Saint of the Day – St. Josaphat Kuncevyc: East Meets West?
November 12 is the feast day of St. Josaphat of Polotsk. St. Josaphat was born John Kuncevyc (Kunsevich) in 1580 or 1584 in Lithuania. He was a successful merchant and an advantageous marriage seemed imminent, when young John Kuncevyc decided to follow a religious vocation. This might have been remarkable enough in itself except that he decided to become a priest in a formerly Eastern Orthodox church that had re-united with Rome in 1596. The Union of Brest led to the entry of millions of Ukrainians and Belorussians in what was then Poland-Lithuania into union with Rome, but preserved many of their customs and forms of worship in the Byzantine Rite. The people were actually called Ruthenians, which is a Latinism for Russian. This act of union actually caused a serious split among the Ruthenians, since the decision was made by their key bishops at a time when the area was under the control of Catholic Poland. Many people and priests were actually opposed to giving up their Orthodox heritage.
St. Josaphat – the name he was given at his religious profession as a monk – came of age and was killed in the maelstrom of Cossack, Polish, and Austrian struggles for dominance in eastern Europe. The Catholic view, as presented by the Catholic Encyclopedia of 1907, is that the Orthodox Church had become so corrupt that key bishops felt that the only hope of reform was to leave their affiliation with the Patriarch of Constantinople and place themselves under the Patriarch of Rome, the Pope. The Ukrainian Orthodox view is that religious affiliation was part of nationhood and Poland sought more effective control of Ukraine and Belorussia by “Latinizing” them.
It is interesting to note that although, the Uniate bishops negotiated an agreement with Rome which required little change from their traditional form of worship and organization, western influence became strong, even among the Orthodox, because of the dominance of western education among the ruling elite and the higher clergy. St. Josaphat became a bishop and later archbishop of Polotsk in the eye of a political and cultural hurricane. He was a man of great holiness and learning and he was also a Catholic partisan. Unfortunately, because he did not adopt the Latin Rite, Polish bishops distrusted him. Those members of the Ruthenian public and clergy who resisted the union did not look favorably upon him.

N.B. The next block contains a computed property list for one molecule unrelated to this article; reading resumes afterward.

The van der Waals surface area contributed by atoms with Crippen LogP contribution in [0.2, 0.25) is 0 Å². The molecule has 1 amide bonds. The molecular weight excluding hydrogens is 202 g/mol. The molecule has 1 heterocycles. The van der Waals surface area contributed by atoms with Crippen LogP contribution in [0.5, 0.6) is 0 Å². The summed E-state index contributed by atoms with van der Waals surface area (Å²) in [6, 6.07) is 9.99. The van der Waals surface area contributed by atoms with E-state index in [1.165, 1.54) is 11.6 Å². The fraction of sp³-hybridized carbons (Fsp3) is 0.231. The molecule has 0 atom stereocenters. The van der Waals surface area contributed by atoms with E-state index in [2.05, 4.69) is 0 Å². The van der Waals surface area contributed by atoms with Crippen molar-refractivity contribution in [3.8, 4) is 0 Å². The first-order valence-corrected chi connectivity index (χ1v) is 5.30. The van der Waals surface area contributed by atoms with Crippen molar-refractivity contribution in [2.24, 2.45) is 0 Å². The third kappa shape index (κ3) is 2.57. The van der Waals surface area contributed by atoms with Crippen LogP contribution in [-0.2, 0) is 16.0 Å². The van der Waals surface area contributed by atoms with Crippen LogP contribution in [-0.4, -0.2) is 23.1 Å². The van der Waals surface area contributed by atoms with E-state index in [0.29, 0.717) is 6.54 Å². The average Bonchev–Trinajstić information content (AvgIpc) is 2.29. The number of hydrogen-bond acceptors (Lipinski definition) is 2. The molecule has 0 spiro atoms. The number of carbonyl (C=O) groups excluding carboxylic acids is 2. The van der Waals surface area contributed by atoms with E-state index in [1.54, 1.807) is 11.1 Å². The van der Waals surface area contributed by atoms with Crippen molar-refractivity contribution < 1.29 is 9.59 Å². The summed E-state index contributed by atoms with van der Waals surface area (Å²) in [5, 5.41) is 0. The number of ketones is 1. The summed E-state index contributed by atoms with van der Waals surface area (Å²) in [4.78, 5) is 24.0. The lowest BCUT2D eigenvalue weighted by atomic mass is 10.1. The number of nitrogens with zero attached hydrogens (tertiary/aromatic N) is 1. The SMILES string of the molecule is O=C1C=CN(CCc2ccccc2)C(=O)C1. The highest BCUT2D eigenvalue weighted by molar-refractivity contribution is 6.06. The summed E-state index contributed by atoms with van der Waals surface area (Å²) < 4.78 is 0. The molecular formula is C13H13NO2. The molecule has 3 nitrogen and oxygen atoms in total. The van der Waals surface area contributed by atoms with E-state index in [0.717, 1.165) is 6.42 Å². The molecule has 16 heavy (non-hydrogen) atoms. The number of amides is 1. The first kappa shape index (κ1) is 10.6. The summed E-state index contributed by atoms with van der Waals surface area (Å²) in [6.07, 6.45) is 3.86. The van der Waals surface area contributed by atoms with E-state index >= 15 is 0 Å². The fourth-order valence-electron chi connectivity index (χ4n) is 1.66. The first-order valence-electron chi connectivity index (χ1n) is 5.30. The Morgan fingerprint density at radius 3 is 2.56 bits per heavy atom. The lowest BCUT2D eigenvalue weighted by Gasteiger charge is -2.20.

Mattters were made more difficult by the appointment of rival Orthodox bishops. The support of the Polish King for the Uniate bishops, including St. Josaphat, and the removal of the Orthodox bishops by the Polish Crown, only increased the tension.
St. Josaphat made substantial gains in catechizing and reforming the clergy. He also led by his own example. However, his personal austerity became an obstacle. It was a testament to his courage and his commitment to communication that he returned to Vitebsk in October 1623 to address the unrest. St. Josaphat and his staff were attacked by a mob outside his residence and he was killed. The actual heroes of the day were the Jewish community, who moved in to prevent more deaths and break up the fighting. The Catholic side points out that this violence actually helped swing more support for the Uniates. While the Orthodox side regrets the killings, they point out the martyrdom of Athanasius Filipovich, who was tortured and killed by Catholic partisans in 1648.
Given all of this tragedy, what is the best way to achieve Christian unity? How can millions of people overcome centuries of political and cultural conflict and theological differences? Four hundred years after the Union of Brest and over a decade after the fall of the Soviet Empire, Catholic and Orthodox in eastern Europe are still far apart. Perhaps before the next century comes to an end, we will find a way to reach beyond the division, to communicate with respect, love, and repentance, and to build a new united future in which neither Christian tradition is denied or diminished.